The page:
13 April 1771


22 April 1833

Known for

Richard Trevithick invented and built the first high-pressure steam engines, which powered industry and the first cars and trains.

Richard Trevithick a dhevisyas ha drehevel an kynsa jynnow ethen a waskedh ughel, a brovia nerth dhe dhiwisyans ha’n kynsa kerri ha trenow.

Statue of Richard Trevithick in Camborne
Statue of Richard Trevithick in Camborne Used with the kind permission of the Trevithick Society
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Early life

Richard was born at Tregajorran near Camborne in 1771. His father was a mine captain (manager). He grew up in Cornwall, surrounded by James Watt's big, early steam engines, which were used to pump water from the tin mines. Richard didn’t do well at school but was imaginative and very good at mathematics. 

Richard grew to be strong and tall, measuring 1.9 metres in height. He was also an excellent Cornish wrestler. Aged 19, he began work at East Stray Park Mine near Camborne, where he was soon employed as a consultant (expert adviser). The Cornish miners liked him and called him ‘Capt’n Dick’. When he was 28, Richard married Jane Harvey. Her father started Harvey's foundry in Hayle, where many of Richard's engines were built. Richard and Jane had six children.

Richard Trevithick when young
Richard Trevithick when young
Used with the kind permission of the Trevithick Society

High-pressure steam

In 1797, Richard helped Edward Bull build an ‘up-side down' steam engine at Ding Dong Mine near Penzance. Richard built the engine upside down to make it different to the design used by James Watt. By 1800, Richard had developed the first high-pressure steam engine. It was smaller, cheaper to buy and more powerful than other engines. It was used in mines to bring the ore (rock containing metal) to the surface.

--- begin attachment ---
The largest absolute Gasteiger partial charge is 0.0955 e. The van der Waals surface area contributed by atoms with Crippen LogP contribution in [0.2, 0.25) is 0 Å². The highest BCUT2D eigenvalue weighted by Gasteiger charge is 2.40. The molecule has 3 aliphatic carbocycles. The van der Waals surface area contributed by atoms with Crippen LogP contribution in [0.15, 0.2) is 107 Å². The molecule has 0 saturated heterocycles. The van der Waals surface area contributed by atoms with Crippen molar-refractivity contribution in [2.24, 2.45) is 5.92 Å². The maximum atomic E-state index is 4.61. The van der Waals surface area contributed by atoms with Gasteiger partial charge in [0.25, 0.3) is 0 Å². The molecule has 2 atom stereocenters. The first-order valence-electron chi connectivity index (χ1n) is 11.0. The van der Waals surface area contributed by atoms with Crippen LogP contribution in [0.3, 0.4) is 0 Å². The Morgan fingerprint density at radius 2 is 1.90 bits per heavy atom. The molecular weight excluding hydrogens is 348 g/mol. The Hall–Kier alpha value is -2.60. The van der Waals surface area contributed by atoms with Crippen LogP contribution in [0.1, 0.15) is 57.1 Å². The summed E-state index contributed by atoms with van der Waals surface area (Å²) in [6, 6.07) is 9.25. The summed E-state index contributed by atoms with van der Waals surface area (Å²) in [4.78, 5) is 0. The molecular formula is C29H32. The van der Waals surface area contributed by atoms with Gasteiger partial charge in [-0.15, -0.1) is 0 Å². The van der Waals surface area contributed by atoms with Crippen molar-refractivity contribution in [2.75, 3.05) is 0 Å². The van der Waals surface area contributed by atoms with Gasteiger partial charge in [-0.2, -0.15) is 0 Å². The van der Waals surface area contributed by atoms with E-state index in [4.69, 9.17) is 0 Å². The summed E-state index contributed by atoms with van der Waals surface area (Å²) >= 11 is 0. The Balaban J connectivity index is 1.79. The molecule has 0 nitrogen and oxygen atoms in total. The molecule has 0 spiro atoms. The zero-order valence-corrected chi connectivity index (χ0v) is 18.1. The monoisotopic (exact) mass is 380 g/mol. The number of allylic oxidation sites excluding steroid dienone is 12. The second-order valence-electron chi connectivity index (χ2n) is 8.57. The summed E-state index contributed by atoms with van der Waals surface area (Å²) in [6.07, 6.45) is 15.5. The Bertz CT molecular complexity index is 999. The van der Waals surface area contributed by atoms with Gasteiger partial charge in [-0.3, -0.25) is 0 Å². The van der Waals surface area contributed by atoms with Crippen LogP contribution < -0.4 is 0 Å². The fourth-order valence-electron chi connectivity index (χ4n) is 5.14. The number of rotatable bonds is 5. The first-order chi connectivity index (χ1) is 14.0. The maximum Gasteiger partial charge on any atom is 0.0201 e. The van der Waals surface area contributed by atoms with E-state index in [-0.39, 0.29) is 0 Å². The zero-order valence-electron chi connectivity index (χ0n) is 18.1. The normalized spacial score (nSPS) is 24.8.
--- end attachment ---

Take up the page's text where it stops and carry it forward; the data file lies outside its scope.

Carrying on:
​World’s first motor car, the Puffin’ Devil

Richard’s idea was to replace horse-drawn carriages with his new steam engine. On Christmas Eve 1801, his steam powered Puffin' Devil road locomotive (vehicle) climbed a hill in Camborne. This was the world's first successful steam locomotive. The event is celebrated in the famous Cornish song ‘Camborne Hill’.

Richard Trevithick's journey up Camborne Hill
Reconstruction of Trevithick's journey up Camborne Hill
Used with the kind permission of the Trevithick Society

London’s first steam bus

In 1803 Richard built and drove a steam bus in London, carrying passengers for the first time.

World’s first railway locomotive

In 1804, Richard demonstrated a steam locomotive at Penydarren in Wales. It travelled 14 kilometres (over eight and a half miles), pulling 10 tonnes of iron and 70 passengers. This was the world's first rail journey! Four years later, Richard demonstrated a passenger locomotive in London.

Steam thresher and the Cornish Boiler and Engine